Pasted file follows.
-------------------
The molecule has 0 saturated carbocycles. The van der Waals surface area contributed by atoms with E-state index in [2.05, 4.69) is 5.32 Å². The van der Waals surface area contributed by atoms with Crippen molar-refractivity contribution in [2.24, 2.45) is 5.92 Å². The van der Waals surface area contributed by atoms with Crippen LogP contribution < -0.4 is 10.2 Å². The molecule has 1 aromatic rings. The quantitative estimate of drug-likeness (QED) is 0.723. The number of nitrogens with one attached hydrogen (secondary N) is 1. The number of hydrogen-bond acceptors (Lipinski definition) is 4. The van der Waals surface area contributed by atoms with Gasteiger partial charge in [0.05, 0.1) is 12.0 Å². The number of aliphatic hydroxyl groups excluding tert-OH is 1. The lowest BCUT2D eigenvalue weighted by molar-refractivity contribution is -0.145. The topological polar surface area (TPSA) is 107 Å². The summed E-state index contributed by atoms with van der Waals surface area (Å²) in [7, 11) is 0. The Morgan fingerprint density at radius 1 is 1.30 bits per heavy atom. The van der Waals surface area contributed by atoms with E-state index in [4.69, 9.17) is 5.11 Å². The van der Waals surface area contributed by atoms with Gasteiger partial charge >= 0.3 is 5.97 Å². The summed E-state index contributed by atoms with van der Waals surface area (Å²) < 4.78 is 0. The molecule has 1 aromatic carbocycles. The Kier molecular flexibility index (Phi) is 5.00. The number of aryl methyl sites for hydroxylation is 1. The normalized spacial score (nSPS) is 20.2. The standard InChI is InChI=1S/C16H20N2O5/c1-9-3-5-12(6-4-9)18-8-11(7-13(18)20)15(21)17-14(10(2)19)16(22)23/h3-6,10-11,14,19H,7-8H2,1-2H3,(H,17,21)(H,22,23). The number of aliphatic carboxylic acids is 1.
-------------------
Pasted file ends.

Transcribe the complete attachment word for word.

The molecule has 0 saturated carbocycles. The van der Waals surface area contributed by atoms with E-state index in [2.05, 4.69) is 5.32 Å². The van der Waals surface area contributed by atoms with Crippen molar-refractivity contribution in [2.24, 2.45) is 5.92 Å². The van der Waals surface area contributed by atoms with Crippen LogP contribution < -0.4 is 10.2 Å². The molecule has 1 aromatic rings. The quantitative estimate of drug-likeness (QED) is 0.723. The number of nitrogens with one attached hydrogen (secondary N) is 1. The number of hydrogen-bond acceptors (Lipinski definition) is 4. The van der Waals surface area contributed by atoms with Gasteiger partial charge in [0.05, 0.1) is 12.0 Å². The number of aliphatic hydroxyl groups excluding tert-OH is 1. The lowest BCUT2D eigenvalue weighted by molar-refractivity contribution is -0.145. The topological polar surface area (TPSA) is 107 Å². The summed E-state index contributed by atoms with van der Waals surface area (Å²) in [7, 11) is 0. The Morgan fingerprint density at radius 1 is 1.30 bits per heavy atom. The van der Waals surface area contributed by atoms with E-state index in [4.69, 9.17) is 5.11 Å². The van der Waals surface area contributed by atoms with Gasteiger partial charge >= 0.3 is 5.97 Å². The summed E-state index contributed by atoms with van der Waals surface area (Å²) < 4.78 is 0. The molecule has 1 aromatic carbocycles. The Kier molecular flexibility index (Phi) is 5.00. The number of aryl methyl sites for hydroxylation is 1. The normalized spacial score (nSPS) is 20.2. The standard InChI is InChI=1S/C16H20N2O5/c1-9-3-5-12(6-4-9)18-8-11(7-13(18)20)15(21)17-14(10(2)19)16(22)23/h3-6,10-11,14,19H,7-8H2,1-2H3,(H,17,21)(H,22,23). The number of aliphatic carboxylic acids is 1.